David Wooldridge Published

How Black Musicians And Luthiers Are Reclaiming The Banjo

Two men stand next to each other playing banjos.
Folkways Reporter David Wooldridge with musician Dom Flemons at the September 7, 2019 dedication of the marker for Unknown African American Banjoists in Appomattox, Virginia. Photo courtesy David Wooldridge.
David Wooldridge/West Virginia Public Broadcasting

The banjo, an instrument closely associated with mountain music, originated in Africa and came to America with enslaved Africans. In the 1830s and 1840s, it was taken up by white musicians and became a staple of minstrelsy, a form of racist entertainment in which white performers—often in blackface—depicted stereotypes of Black Americans. Eventually the banjo crossed fully over into white public culture and was separated from its African roots and identity. Now, there’s an emerging movement of Black musicians who are reclaiming the banjo and taking the instrument—and its sound—in new directions.

One of the most well-known of those musicians is Dom Flemons. He’s mostly known for his membership in the Carolina Chocolate Drops, an all African American string band formed in the early 2000s, an era when Americana music was gaining a wider audience.

Many of the band’s songs are drawn from the 19th century, when the banjo was just being introduced into white popular culture and music through minstrelsy. A century later, Flemons and the Carolina Chocolate Drops dug into that difficult history.

“I just saw that there was a need for new African American representation that could present some of the older material, but at the same time not pandering to any sort of backward thinking or anything like that,” Flemons said. “We were always very 21st-century and you know, urban, hip, thinking about, ‘Where does the music go from here?’ instead of trying to be relegated to something in the past.”

A younger generation is picking up the banjo, too.

Byron Thomas, who works for a public school system in Maryland, became interested in the banjo after reading a story in an old Boy Scouts magazine about a formerly enslaved man who made a banjo from a cigar box.


David Wooldridge
Byron Thomas playing a gourd banjo.

“Just finding that article was the thing that brought me to the banjo just because at that point in my life, I [thought], ‘The banjo is just a white instrument,” Thomas said. “So I did not really have any kind of inclination to play the banjo at that point until I was like, ‘Huh, wait a second. What do you mean that there was a former slave playing a banjo?’ Now I have to figure out what in the world was going on and what has happened. Because now I’m very curious as to why in modern culture—mainstream, at least—we don’t see any Black people really playing banjo in front of us.”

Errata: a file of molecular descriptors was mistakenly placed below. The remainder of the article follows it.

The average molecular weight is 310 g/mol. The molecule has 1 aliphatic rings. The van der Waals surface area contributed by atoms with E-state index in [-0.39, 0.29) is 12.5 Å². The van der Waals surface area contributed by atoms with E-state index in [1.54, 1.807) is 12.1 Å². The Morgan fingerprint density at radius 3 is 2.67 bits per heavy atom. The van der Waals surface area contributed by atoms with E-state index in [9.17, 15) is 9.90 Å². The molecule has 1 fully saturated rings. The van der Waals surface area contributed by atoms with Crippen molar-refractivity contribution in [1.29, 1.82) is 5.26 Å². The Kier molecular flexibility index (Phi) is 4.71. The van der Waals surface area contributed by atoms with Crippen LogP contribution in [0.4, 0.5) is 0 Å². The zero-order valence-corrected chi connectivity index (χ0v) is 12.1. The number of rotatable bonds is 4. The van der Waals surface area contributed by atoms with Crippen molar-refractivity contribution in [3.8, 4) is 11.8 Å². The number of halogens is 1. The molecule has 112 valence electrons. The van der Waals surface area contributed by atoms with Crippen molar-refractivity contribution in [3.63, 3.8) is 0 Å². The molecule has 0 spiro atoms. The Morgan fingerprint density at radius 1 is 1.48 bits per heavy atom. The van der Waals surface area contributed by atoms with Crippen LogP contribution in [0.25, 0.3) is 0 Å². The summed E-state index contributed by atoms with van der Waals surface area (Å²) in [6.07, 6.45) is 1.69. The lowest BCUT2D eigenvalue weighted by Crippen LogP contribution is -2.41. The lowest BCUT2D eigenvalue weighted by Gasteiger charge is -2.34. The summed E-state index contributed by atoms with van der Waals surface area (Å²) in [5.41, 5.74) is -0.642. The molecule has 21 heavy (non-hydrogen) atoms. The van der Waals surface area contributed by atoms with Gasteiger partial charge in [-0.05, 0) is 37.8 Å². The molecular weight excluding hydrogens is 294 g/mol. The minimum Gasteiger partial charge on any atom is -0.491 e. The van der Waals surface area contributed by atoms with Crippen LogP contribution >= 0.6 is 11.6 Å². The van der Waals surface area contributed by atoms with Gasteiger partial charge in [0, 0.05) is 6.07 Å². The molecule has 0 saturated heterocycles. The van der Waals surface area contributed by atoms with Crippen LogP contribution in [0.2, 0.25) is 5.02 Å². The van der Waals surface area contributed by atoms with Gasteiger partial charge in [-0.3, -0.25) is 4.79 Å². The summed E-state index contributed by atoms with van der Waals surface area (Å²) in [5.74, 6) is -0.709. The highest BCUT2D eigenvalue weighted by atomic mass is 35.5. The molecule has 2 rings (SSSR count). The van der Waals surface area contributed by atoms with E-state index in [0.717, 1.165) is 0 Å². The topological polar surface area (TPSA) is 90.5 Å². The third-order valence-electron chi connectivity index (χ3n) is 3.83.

Thomas has since researched banjo history and learned to play old tunes. But he also sees the instrument as a living thing and has a growing interest in learning to build banjos from a Black luthier.

Dena Jennings is a medical doctor, conflict therapist, and gourd banjo builder who grew up in Ohio. Her family has Appalachian roots.

“My mom grew up in a hollow in Kentucky in the Cumberland Gap area,” Jennings said. “And what I didn’t realize when I was growing up, we were heavily involved in the Pentecostal church and all of our friends and family and others were from that region of Cumberland Gap. It was pretty much like the hollow during the Great Migration—and a lot of Black families moved from the South to the North—it was almost like that hollow unscrewed itself like a light bulb and screwed itself in Akron, where jobs were.”

Jennings’ gourd banjos are pieces of art. She grows and selects the gourds on her farm in Orange County, Virginia and uses hides to create the heads. Her banjos have an earthy, bassy and funky sound. She said she was amazed when she first learned that the banjo started as a gourd instrument.

“I used to make an annual trip to Elderly Instruments in Lansing, Michigan—it wasn’t far from Akron. So I’d go up there and look around at the instruments that I either couldn’t play or couldn’t afford, and at least look at them and then get in the car and come back. But one year I went and I saw this amazing banjo. And it was a simple rim banjo with a simple goatskin head and simple nylon strings on it. And when I took it off the wall and plucked around with it… the sound was like honey from a honeycomb. It was just so warm and so rich and I said, ‘I need to know more.’”

Jennings feels she has a role to play in fostering a safe space for people who want to explore the history of the banjo, especially Black people exploring the Black history of the banjo. She hosts an event for banjoists called the Affrolachian On-time Music Gathering.

“You can’t know where you’re going if you don’t know where you’ve been,” said Jennings.